The sources of inspiration for the founding of Leonardo Academy include a bunch of Midwesterners (by birth or migration):
John Muir (1838-1914)
John Muir arrived in Wisconsin from Scotland as a boy. He invented wooden clockwork machines while at the University of Wisconsin, and two in particular helped him during school. One would wake him up in the morning by physically dumping him out of bed, and another helped him study. This clock-driven desk housed his school books and at designated times would present a book, open it up as well as retrieve it and then open up the next! But he is best known as an American naturalist and advocate for the preservation of the U.S. wilderness. He walked from the Midwest to the Gulf Coast to see what there was to see of the land he loved. Muir explored the Sierra Nevada mountain range and successfully promoted the creation of the Yosemite National Park and founded the Sierra Club.
John Muir quote: “When one tugs at a single thing in nature, he finds it attached to the rest of the world.”
Aldo Leopold (1887-1948)
Aldo Leopold changed how we think of the land with his “land ethic” philosophy and is considered to be the father of sustainable land management.
Aldo Leopold quote: “We abuse land because we regard it as a commodity belonging to us. When we see land as a community to which we belong, we may begin to use it with love and respect.”
Farrington Daniels (1889-1972)
Farrington Daniels was a pioneer of the modern direct use of solar energy. He authored the book, “The Direct Use of Solar Energy” in 1964 and was the Director of the University of Wisconsin-Madison Solar Energy Laboratory. Daniels explored many applications of solar energy, and in particular believed that solar energy would be very important in the developing areas of world. (As a boy, Leonardo Academy founder Michal Arny observed one of Farrington Daniels cement solar stills on the Lake Michigan beach of Farrington Daniels vacation home in Door County, WI.)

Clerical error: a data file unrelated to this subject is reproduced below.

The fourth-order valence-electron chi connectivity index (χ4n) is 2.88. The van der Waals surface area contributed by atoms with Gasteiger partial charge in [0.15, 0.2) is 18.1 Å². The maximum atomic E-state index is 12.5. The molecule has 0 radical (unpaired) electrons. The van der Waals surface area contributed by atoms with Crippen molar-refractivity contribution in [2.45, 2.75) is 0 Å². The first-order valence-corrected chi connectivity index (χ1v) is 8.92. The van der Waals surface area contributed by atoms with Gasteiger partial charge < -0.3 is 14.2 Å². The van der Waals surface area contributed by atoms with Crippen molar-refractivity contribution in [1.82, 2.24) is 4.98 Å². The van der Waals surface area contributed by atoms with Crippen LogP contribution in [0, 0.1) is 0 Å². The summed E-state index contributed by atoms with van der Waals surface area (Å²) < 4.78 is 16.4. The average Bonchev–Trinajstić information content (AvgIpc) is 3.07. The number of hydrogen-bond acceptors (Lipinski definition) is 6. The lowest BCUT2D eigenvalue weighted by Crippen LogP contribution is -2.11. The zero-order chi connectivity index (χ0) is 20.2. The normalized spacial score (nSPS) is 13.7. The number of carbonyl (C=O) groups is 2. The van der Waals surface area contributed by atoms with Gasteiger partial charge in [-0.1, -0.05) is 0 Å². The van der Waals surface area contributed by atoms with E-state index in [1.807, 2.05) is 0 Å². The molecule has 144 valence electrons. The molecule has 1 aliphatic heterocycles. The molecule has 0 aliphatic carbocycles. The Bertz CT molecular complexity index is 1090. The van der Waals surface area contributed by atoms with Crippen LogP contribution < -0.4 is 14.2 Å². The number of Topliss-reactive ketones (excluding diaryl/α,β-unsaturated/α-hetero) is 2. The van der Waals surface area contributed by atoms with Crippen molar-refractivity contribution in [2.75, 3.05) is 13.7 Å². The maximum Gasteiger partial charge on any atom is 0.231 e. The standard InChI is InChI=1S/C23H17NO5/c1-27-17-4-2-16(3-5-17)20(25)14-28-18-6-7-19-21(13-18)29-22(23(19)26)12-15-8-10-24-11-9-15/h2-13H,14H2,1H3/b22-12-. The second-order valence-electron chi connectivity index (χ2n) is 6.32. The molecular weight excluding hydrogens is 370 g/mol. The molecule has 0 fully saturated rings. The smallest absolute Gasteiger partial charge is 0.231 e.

Ronald Coase (1910 - )
The author of two influential articles: "The Nature of the Firm" (1937), which introduces the concept of transaction costs to explain the nature and limits of firms, and "The Problem of Social Cost" (1960). His work has been an important source of the inspiration for the use of market mechanisms in environmental regulation and improvement.
Wilbur (1867-1912) and Orville Wright (1871-1948)
Wilbur and Orville Wright were two bicycle mechanics who let nothing get in their way, including their determination for manned flight. The lift calculations for wing cross sections available at the time were wrong, so they built a wind tunnel and figured out what would work through trial and error. They could not find a suitable engine for their plane so they went to a foundry and had the necessary pieces cast to make their own engine.
Orville Wright quote: “If we worked on the assumption that what is accepted as true really is true, then there would be little hope for advance.”
Wilbur Wright quote: “We could hardly wait to get up in the morning.”
Frank Lloyd Wright (1867-1959)
This famous Wisconsin architect is known for his Prairie Houses, open structures that blended with the natural landscape and utililized indigenous materials.
Frank Lloyd Wrignt quote: "Think simple" as my old master used to say - meaning reduce the whole of its parts into the simplest terms, getting back to first principles.”